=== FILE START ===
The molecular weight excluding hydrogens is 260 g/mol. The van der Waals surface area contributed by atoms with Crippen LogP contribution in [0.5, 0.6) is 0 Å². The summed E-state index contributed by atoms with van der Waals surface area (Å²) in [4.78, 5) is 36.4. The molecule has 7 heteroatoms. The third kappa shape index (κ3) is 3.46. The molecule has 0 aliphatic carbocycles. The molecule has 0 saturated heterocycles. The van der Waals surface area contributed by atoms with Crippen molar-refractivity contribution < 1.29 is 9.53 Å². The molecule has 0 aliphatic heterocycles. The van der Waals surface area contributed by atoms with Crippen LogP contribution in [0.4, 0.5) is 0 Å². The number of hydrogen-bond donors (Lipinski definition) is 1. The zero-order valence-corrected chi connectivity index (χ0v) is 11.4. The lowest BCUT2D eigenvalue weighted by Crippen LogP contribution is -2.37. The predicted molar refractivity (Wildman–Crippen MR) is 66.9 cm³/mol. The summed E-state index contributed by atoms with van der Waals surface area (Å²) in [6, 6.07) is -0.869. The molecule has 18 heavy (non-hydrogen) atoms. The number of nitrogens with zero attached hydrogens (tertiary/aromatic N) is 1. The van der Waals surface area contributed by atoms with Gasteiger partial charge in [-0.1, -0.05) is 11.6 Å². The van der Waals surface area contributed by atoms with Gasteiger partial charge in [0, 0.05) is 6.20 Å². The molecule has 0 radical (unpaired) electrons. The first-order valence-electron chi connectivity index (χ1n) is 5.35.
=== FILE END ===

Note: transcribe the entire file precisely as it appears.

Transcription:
The molecular weight excluding hydrogens is 260 g/mol. The van der Waals surface area contributed by atoms with Crippen LogP contribution in [0.5, 0.6) is 0 Å². The summed E-state index contributed by atoms with van der Waals surface area (Å²) in [4.78, 5) is 36.4. The molecule has 7 heteroatoms. The third kappa shape index (κ3) is 3.46. The molecule has 0 aliphatic carbocycles. The molecule has 0 saturated heterocycles. The van der Waals surface area contributed by atoms with Crippen molar-refractivity contribution < 1.29 is 9.53 Å². The molecule has 0 aliphatic heterocycles. The van der Waals surface area contributed by atoms with Crippen LogP contribution in [0.4, 0.5) is 0 Å². The number of hydrogen-bond donors (Lipinski definition) is 1. The zero-order valence-corrected chi connectivity index (χ0v) is 11.4. The lowest BCUT2D eigenvalue weighted by Crippen LogP contribution is -2.37. The predicted molar refractivity (Wildman–Crippen MR) is 66.9 cm³/mol. The summed E-state index contributed by atoms with van der Waals surface area (Å²) in [6, 6.07) is -0.869. The molecule has 18 heavy (non-hydrogen) atoms. The number of nitrogens with zero attached hydrogens (tertiary/aromatic N) is 1. The van der Waals surface area contributed by atoms with Gasteiger partial charge in [-0.1, -0.05) is 11.6 Å². The van der Waals surface area contributed by atoms with Gasteiger partial charge in [0, 0.05) is 6.20 Å². The molecule has 0 radical (unpaired) electrons. The first-order valence-electron chi connectivity index (χ1n) is 5.35.